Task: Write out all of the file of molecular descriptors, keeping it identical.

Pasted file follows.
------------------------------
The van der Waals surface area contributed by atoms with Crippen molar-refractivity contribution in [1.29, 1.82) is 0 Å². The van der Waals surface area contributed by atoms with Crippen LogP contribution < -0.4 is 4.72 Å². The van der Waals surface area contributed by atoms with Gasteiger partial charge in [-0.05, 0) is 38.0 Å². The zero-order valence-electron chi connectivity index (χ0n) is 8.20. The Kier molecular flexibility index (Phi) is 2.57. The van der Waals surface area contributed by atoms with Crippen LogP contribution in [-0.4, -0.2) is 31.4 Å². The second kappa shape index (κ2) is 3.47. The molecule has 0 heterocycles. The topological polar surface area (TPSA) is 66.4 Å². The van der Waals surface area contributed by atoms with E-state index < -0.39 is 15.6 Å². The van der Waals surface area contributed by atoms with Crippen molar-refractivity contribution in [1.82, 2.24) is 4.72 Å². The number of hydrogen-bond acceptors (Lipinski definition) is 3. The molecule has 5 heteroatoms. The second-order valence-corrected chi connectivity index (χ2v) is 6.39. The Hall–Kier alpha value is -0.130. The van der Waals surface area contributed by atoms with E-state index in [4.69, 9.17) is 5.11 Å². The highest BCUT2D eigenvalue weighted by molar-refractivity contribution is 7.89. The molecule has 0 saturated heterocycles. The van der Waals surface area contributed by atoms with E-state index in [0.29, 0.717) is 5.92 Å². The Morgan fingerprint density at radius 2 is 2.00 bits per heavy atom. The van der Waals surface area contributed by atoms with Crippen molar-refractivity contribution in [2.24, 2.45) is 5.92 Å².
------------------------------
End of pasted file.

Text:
The van der Waals surface area contributed by atoms with Crippen molar-refractivity contribution in [1.29, 1.82) is 0 Å². The van der Waals surface area contributed by atoms with Crippen LogP contribution < -0.4 is 4.72 Å². The van der Waals surface area contributed by atoms with Gasteiger partial charge in [-0.05, 0) is 38.0 Å². The zero-order valence-electron chi connectivity index (χ0n) is 8.20. The Kier molecular flexibility index (Phi) is 2.57. The van der Waals surface area contributed by atoms with Crippen LogP contribution in [-0.4, -0.2) is 31.4 Å². The second kappa shape index (κ2) is 3.47. The molecule has 0 heterocycles. The topological polar surface area (TPSA) is 66.4 Å². The van der Waals surface area contributed by atoms with E-state index < -0.39 is 15.6 Å². The van der Waals surface area contributed by atoms with Crippen molar-refractivity contribution in [1.82, 2.24) is 4.72 Å². The number of hydrogen-bond acceptors (Lipinski definition) is 3. The molecule has 5 heteroatoms. The second-order valence-corrected chi connectivity index (χ2v) is 6.39. The Hall–Kier alpha value is -0.130. The van der Waals surface area contributed by atoms with E-state index in [4.69, 9.17) is 5.11 Å². The highest BCUT2D eigenvalue weighted by molar-refractivity contribution is 7.89. The molecule has 0 saturated heterocycles. The van der Waals surface area contributed by atoms with E-state index in [0.29, 0.717) is 5.92 Å². The Morgan fingerprint density at radius 2 is 2.00 bits per heavy atom. The van der Waals surface area contributed by atoms with Crippen molar-refractivity contribution in [2.24, 2.45) is 5.92 Å².